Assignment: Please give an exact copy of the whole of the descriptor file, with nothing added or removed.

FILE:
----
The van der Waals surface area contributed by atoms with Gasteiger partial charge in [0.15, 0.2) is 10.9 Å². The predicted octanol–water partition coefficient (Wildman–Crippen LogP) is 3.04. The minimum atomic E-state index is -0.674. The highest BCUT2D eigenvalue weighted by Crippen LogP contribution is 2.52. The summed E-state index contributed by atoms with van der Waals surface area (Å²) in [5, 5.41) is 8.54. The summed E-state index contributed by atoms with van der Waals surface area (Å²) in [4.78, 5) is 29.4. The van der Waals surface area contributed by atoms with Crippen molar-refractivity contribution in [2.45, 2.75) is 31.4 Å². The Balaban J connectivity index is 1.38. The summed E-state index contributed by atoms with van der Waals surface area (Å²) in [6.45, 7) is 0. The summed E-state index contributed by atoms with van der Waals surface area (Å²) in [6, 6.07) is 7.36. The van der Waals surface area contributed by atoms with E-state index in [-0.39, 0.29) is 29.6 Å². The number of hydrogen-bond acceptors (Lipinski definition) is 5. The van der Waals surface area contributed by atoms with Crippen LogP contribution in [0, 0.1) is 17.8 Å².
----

The van der Waals surface area contributed by atoms with Gasteiger partial charge in [0.15, 0.2) is 10.9 Å². The predicted octanol–water partition coefficient (Wildman–Crippen LogP) is 3.04. The minimum atomic E-state index is -0.674. The highest BCUT2D eigenvalue weighted by Crippen LogP contribution is 2.52. The summed E-state index contributed by atoms with van der Waals surface area (Å²) in [5, 5.41) is 8.54. The summed E-state index contributed by atoms with van der Waals surface area (Å²) in [4.78, 5) is 29.4. The van der Waals surface area contributed by atoms with Crippen molar-refractivity contribution in [2.45, 2.75) is 31.4 Å². The Balaban J connectivity index is 1.38. The summed E-state index contributed by atoms with van der Waals surface area (Å²) in [6.45, 7) is 0. The summed E-state index contributed by atoms with van der Waals surface area (Å²) in [6, 6.07) is 7.36. The van der Waals surface area contributed by atoms with E-state index in [-0.39, 0.29) is 29.6 Å². The number of hydrogen-bond acceptors (Lipinski definition) is 5. The van der Waals surface area contributed by atoms with Crippen LogP contribution in [0, 0.1) is 17.8 Å².